Despite these merits, it is paramount to highlight two weaknesses. The authors acknowledge that the survey samples were small and selected. However, they do not mention nor discuss the potential attrition bias that might have arisen as a result of excluding a considerable number of services users and carers on the basis of missing information. Moreover, the study does not engage with comparative information about the predictive performance of the identified risk assessment tools (e.g., area under the curve [AUC]). In the light of this omission, future research should take into account the tools’ discrimination and calibration measures, if those are available, which are likely to inform the extent to which tools can be incorporated into clinical practice. Details about the derivation process and whether the risk prediction tool has been externally validated should also be considered (Fazel & Wolf, 2017).
Implications for practice
- Practically, the study underlines the eminent importance for healthcare professionals to deploy a person-centred approach when conducting clinical risk assessments, which includes explicitly addressing suicidal thoughts of patients.
- Risk assessment tools are likely to gain further technical sophistication due to identification of modifiable risk factors and development of novel approaches, such as machine learning.
- Still, they will not substitute a clinician’s ability to evaluate suicide risk and provide personalised interventions, which form key pillars of evidence-based mental healthcare.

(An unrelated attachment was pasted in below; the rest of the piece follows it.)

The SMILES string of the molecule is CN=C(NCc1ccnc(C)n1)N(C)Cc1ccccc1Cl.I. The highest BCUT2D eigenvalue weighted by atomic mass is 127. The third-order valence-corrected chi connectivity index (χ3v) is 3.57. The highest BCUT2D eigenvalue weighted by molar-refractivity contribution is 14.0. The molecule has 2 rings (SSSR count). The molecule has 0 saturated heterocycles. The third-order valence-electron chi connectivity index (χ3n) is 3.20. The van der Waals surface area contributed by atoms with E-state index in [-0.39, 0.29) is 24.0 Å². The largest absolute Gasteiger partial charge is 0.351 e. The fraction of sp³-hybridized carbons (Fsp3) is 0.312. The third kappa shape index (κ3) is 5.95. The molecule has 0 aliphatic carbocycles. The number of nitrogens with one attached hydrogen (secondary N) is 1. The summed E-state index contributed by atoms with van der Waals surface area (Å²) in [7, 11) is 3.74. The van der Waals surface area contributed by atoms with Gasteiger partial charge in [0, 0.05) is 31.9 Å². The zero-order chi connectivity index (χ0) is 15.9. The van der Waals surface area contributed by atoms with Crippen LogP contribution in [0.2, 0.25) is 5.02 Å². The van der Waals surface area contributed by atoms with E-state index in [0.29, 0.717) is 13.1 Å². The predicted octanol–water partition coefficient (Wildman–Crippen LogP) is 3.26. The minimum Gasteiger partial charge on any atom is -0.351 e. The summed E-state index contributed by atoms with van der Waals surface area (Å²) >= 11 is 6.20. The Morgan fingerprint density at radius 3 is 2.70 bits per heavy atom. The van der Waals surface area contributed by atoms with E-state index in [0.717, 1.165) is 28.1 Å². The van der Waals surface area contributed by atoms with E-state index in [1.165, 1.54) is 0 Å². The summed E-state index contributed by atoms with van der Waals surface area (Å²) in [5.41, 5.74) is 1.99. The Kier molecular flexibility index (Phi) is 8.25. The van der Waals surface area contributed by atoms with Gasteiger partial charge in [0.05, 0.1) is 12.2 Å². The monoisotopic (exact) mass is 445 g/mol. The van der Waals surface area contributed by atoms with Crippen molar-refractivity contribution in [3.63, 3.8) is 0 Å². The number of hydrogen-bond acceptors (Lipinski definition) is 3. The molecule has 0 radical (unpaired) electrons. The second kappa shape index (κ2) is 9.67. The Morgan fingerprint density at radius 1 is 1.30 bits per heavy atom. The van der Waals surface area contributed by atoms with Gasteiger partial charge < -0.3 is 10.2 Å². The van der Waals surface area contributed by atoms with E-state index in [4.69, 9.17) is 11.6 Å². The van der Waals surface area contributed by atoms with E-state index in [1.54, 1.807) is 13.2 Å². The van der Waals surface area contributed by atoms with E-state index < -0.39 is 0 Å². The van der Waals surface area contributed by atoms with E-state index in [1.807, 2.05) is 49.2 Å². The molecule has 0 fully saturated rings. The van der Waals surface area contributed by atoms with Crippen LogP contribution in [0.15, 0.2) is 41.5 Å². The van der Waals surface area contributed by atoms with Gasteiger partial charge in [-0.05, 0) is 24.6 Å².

Statement of interests
Graney J, Hunt IM, Quinlivan L, Rodway C, Turnbull P, Gianatsi M, Appleby L, Kapur, N. (2020). Suicide risk assessment in mental health services: a national mixed methods study from the UK. The Lancet Psychiatry, November 12, 2020. https://doi.org/10.1016/S2215-0366(20)30381-3
Anonymous – Commentary (2020) The reality of risk assessment. The Lancet Psychiatry, November 12, 2020. https://doi.org/10.1016/S2215-0366(20)30463-6
Bolton, J. M., Gunnell, D., & Turecki, G. (2015). Suicide risk assessment and intervention in people with mental illness. British Medical Journal, 351, h4978.
Carter, G., Page, A., Large, M., Hetrick, S., Milner, A. J., Bendit, N., . . . Christensen, H. (2016). Royal Australian and New Zealand College of Psychiatrists clinical practice guideline for the management of deliberate self-harm. Australian and New Zealand Journal of Psychiatry, 50(10), 939-1000.
Chan, M. K. Y., Bhatti, H., Meader, N., Stockton, S., Evans, J., O’Connor, R. C., . . . Kendall, T. (2016). Predicting suicide following self-harm: systematic review of risk factors and risk scales. British Journal of Psychiatry, 209(4), 277-283.
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Fazel, S., & Wolf, A. (2017). Suicide risk assessment tools do not perform worse than clinical judgement. British Journal of Psychiatry, 211(3), 183-183.
Fazel, S., Wolf, A., Larsson, H., Mallett, S., & Fanshawe, T. R. (2019). The prediction of suicide in severe mental illness: development and validation of a clinical prediction rule (OxMIS). Translational Psychiatry, 9(1), 98.